Victorian mothers who had their babies removed under historical forced adoption practices can now apply for the Allan Labor Government’s $138 million redress scheme – which recognises the profound and enduring impact of these practices.
Attorney-General Jaclyn Symes announced the scheme last October alongside a group of affected mothers following the eleventh anniversary of the Victorian apology to all those impacted by past adoption practices.
Forced adoption practices compelled mothers to give up their babies for adoption without their willing or informed consent, causing lifelong suffering for the mothers left behind.
These mothers continue to live with the serious, complex and ongoing effects of this trauma and the redress scheme is a step forward in the healing process. Eligible applicants will receive a payment of $30,000 and access to counselling, other psychological support services as well as individual apologies.
The scheme is the first of its kind in Australia to recognise the impact on mothers subjected to the practice and delivers on a key recommendation from the inquiry into responses to historical forced adoptions in Victoria.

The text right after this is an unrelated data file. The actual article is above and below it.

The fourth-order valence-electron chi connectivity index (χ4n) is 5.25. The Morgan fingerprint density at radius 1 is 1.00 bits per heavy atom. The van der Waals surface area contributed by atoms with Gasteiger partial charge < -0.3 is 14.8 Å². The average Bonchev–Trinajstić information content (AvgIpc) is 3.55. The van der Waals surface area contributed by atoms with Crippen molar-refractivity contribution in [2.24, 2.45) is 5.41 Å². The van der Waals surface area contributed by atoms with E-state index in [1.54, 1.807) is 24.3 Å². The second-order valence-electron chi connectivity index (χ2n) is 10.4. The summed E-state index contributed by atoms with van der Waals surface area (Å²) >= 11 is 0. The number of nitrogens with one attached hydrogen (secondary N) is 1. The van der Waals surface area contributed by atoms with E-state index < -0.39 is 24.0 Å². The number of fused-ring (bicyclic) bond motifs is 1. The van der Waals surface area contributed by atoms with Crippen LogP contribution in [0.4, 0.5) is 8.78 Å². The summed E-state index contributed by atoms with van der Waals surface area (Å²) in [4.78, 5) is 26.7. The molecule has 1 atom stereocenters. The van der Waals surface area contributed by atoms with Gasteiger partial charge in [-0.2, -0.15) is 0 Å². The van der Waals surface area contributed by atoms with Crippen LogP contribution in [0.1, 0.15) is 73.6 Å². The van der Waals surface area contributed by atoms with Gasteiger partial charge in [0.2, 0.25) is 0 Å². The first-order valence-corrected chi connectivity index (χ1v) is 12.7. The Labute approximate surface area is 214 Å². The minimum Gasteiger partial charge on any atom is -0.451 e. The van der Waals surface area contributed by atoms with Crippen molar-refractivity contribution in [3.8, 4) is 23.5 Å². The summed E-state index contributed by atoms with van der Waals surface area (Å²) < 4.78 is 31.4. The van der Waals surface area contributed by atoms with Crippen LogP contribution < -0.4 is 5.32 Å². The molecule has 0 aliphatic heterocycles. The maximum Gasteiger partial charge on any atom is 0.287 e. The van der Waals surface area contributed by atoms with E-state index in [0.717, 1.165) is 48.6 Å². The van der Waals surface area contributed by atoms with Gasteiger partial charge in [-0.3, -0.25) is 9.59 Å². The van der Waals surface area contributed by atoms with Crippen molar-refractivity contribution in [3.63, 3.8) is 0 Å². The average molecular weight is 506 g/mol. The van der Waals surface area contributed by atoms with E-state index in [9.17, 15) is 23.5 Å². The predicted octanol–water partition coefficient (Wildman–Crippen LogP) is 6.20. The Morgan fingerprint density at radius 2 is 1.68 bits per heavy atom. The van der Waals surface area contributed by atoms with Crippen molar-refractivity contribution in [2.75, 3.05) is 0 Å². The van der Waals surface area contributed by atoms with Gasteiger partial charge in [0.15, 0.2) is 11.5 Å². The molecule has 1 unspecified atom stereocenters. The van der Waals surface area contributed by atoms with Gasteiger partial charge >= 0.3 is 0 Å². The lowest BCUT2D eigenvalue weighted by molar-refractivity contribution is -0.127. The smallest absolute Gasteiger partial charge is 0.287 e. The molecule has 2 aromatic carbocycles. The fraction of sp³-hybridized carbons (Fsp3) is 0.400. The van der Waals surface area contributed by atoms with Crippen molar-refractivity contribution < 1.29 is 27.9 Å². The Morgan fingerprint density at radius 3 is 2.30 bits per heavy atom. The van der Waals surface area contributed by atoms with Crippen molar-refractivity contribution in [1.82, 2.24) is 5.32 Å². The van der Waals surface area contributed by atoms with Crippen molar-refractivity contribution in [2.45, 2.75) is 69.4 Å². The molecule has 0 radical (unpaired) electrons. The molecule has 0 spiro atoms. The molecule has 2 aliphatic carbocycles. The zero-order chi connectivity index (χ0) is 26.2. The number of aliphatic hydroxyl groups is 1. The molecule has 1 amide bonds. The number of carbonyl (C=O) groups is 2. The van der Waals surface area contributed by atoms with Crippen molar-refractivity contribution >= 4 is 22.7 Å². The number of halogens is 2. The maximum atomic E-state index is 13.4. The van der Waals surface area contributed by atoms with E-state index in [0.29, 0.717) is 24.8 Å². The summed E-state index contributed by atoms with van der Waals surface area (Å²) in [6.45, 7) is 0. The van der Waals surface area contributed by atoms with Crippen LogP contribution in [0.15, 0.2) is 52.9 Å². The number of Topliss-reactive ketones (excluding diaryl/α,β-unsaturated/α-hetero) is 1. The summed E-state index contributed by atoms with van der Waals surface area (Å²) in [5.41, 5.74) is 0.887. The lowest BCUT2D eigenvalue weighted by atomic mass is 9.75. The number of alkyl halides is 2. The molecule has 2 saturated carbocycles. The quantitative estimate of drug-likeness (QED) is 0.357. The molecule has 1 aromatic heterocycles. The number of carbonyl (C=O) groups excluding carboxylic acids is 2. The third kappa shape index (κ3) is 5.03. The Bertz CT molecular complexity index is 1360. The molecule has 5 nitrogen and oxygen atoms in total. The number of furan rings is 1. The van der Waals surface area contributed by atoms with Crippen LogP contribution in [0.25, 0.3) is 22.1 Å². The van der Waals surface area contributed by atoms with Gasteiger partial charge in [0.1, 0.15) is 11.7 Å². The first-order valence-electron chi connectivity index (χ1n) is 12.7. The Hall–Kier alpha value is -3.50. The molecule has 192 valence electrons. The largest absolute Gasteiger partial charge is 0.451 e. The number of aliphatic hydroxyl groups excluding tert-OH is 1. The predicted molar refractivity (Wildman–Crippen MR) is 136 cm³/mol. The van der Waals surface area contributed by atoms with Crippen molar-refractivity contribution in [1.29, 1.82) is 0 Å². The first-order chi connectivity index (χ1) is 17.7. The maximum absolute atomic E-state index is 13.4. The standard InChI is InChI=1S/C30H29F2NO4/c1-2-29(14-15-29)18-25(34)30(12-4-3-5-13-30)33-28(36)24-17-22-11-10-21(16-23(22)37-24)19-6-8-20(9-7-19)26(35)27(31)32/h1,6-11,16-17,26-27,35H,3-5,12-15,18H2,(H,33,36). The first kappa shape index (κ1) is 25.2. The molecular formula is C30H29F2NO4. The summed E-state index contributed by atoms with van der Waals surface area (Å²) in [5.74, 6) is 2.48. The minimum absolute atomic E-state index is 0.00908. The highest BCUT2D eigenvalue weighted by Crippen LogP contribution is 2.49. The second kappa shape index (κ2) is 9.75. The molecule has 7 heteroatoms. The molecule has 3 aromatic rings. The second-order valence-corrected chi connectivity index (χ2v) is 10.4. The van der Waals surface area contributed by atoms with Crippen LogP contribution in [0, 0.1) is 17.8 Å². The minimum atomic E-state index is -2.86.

Eligibility extends to mothers who gave birth in Victoria, or were a Victorian resident but gave birth interstate, and were forcibly separated from their newborn baby prior to 1990.
During the application process, a dedicated support team will be available to answer any questions, guide mothers through the application process and assist them with any supporting information that may be required.
Quotes attributable to Attorney-General Jaclyn Symes
“We would not be here today without the brave women who shared their painful stories. Thank you for your tireless advocacy and for paving the way for others.”
“We can’t take away the pain, but we can acknowledge the damage these practices have caused and contribute to healing the injustices of the past.”
Reviewed 01 February 2024